Mason Engineering groups win 60-Second Video Contest awards
February 22, 2019 / by Nanci Hellmich
Two student engineering organizations won cash awards in Mason Engineering’s second annual 60-Second Video Contest.
Mason's Engineers for International Development (EfID) and the Institute of Electrical and Electronics Engineers (IEEE) both received first and second place awards at a ceremony on Friday. Each organization received $750.
"Telling a compelling story about an engineering project” category winners:
- First: EfID for a video that describes their project to bring clean water to a small agricultural community in Ecuador. Video team: Andrew Simpson, Ben Tieu, Omar Azizi, and Jack Scherer.
- Second: IEEE’s brain team for a video describing a project on applications of machine learning. Creators: Dom Huh and Jay Deorukhkar.
“Capturing viewers’ imagination by illustrating how The Future of Engineering is Here” category winners:
- First: IEEE for a depiction of the organization’s work in the research and development of a diverse range of technologies. Video team: Dom Huh, Daniel Rodriguez, Michael Nguyen, Toan Tran, Fateema Farzana, Weifan Wu, Melany Evangelista, and Baseerat Chaudery.
- Second: EfID for a video about how the group designed and built a bridge near a Civil War battlefield in Toms Brook, Virginia. Creators: Jack Scherer, Michael Ambrosio, Mike Belay, and Omar Azizi.
The students found the process informative and educational. “We learned how to become better storytellers and demonstrate to others the kinds of projects we are working on and the impact we are making,” says Scherer, a senior in mechanical engineering and member of EfID.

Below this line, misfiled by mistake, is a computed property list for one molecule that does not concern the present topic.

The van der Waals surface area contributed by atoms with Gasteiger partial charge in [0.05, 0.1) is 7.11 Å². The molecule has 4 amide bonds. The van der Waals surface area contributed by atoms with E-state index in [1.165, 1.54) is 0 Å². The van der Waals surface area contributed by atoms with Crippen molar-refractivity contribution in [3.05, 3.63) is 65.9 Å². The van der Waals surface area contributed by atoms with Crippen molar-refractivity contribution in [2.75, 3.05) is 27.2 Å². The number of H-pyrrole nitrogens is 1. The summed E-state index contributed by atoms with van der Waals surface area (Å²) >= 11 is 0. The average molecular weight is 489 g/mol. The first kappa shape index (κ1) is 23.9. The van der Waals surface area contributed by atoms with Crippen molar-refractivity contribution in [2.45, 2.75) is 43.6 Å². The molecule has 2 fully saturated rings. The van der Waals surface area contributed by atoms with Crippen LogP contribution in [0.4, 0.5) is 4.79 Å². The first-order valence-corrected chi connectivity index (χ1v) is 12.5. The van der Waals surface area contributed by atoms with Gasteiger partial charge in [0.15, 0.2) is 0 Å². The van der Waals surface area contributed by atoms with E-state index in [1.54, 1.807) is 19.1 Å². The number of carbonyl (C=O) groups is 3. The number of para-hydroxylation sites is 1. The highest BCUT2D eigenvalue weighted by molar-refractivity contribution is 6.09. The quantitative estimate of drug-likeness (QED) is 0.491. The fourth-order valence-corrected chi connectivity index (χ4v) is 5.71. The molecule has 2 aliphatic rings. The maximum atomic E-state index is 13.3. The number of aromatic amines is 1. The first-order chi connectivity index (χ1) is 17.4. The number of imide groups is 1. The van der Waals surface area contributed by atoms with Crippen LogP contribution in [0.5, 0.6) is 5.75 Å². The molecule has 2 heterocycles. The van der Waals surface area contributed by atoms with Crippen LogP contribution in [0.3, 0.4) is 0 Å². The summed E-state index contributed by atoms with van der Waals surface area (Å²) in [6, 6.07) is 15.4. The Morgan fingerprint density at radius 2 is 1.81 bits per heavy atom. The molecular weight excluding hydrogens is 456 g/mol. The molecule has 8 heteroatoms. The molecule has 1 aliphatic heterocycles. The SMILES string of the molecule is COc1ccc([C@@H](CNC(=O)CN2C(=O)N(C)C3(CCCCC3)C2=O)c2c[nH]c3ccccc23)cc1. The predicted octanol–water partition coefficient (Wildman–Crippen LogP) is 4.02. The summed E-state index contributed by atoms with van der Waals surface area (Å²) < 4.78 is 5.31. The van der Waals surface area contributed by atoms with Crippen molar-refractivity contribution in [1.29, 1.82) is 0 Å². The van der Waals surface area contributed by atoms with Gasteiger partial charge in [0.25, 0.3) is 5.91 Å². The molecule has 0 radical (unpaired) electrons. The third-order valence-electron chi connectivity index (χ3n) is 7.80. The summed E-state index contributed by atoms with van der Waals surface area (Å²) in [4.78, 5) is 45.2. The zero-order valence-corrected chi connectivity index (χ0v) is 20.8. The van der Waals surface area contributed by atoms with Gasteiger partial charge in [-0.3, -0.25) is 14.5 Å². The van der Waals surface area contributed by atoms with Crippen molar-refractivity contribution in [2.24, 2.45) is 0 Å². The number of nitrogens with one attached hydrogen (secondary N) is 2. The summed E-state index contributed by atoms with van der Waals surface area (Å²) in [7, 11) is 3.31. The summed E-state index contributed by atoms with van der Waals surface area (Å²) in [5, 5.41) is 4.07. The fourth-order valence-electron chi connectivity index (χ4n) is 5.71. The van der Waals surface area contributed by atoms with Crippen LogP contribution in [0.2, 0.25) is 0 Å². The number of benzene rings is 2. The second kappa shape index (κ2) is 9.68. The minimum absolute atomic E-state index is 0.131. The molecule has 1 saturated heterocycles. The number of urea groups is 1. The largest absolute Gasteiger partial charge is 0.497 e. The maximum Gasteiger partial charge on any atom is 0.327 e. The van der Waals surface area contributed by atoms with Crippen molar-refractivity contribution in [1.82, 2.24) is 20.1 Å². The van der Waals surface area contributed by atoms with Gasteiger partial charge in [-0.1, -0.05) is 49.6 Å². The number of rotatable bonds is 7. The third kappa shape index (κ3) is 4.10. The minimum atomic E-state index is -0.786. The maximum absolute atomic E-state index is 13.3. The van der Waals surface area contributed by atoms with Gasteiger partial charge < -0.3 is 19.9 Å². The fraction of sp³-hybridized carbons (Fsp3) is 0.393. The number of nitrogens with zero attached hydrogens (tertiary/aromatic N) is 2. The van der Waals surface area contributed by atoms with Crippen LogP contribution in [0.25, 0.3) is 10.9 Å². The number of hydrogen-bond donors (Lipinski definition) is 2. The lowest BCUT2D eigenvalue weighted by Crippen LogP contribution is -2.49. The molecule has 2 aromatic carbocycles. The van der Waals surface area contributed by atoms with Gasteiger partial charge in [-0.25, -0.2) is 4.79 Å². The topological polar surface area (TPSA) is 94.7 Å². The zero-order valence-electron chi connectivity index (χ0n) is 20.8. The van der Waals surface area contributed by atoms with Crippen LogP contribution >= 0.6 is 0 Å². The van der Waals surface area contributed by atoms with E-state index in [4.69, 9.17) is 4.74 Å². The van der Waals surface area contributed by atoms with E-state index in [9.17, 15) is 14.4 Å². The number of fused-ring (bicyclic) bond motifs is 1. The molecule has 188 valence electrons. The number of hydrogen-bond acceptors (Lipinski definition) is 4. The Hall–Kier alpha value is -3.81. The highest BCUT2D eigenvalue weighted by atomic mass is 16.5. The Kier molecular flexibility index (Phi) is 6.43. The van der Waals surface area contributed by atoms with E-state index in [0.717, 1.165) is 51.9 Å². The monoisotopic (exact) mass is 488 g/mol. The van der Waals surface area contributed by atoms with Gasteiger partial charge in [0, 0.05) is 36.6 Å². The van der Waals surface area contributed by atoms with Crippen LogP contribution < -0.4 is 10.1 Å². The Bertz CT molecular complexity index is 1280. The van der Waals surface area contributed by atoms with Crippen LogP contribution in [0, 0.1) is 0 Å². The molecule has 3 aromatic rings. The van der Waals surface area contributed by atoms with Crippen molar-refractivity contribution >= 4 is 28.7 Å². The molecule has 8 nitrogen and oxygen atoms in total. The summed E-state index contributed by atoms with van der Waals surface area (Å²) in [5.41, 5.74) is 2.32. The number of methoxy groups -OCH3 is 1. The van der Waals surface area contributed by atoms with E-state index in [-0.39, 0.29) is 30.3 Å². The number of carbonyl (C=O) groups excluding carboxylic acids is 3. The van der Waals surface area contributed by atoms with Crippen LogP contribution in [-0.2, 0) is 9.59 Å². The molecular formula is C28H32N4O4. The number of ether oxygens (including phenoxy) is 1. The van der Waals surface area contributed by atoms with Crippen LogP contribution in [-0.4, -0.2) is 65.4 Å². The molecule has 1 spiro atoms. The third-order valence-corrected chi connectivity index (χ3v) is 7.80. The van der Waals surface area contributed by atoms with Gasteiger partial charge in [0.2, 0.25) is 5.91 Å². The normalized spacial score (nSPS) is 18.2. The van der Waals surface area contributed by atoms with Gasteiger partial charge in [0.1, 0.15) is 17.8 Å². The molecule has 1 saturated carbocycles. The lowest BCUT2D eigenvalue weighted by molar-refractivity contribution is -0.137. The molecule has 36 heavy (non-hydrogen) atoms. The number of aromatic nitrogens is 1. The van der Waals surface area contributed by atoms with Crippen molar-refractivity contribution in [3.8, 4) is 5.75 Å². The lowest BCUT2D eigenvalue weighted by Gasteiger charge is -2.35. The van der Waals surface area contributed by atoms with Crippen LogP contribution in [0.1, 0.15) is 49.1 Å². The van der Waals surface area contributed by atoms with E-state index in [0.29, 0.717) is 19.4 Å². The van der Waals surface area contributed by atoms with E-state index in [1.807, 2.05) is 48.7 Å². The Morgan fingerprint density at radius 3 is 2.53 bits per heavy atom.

The videos “will allow us in 20 years to show our children what we did in college as well as re-watch the videos and remember all the fun times we had,” he says.
Azizi, a senior in civil engineering and vice president of EfID, says, “The contest allowed us to use our creativity to present our projects to the world.”
Developing the 60-second video about IEEE provided members “a chance to reflect on our group's vision to pursue research and development and how our work can impact the world,” says Huh, a junior majoring in electrical engineering and president of the Mason chapter.
“We recommend this experience to others as it provided us the push we needed to continue our work and stay motivated,” he says.
The main goal of the IEEE’s Mason brain team video “is to show people how powerful and versatile machine learning can be,” says Deorukhkar, a senior majoring in computer engineering. “It is a field that is constantly evolving with newer learning algorithms and its growing applications.”
A committee of faculty and staff selected the contest winners. “The videos are a way of community building because many students don’t know what other students are doing,” says Martha Bushong, director of communications and external affair.
The best video projects reflected students’ ability to compress their thoughts into a concise, easy-to-understand product, she says.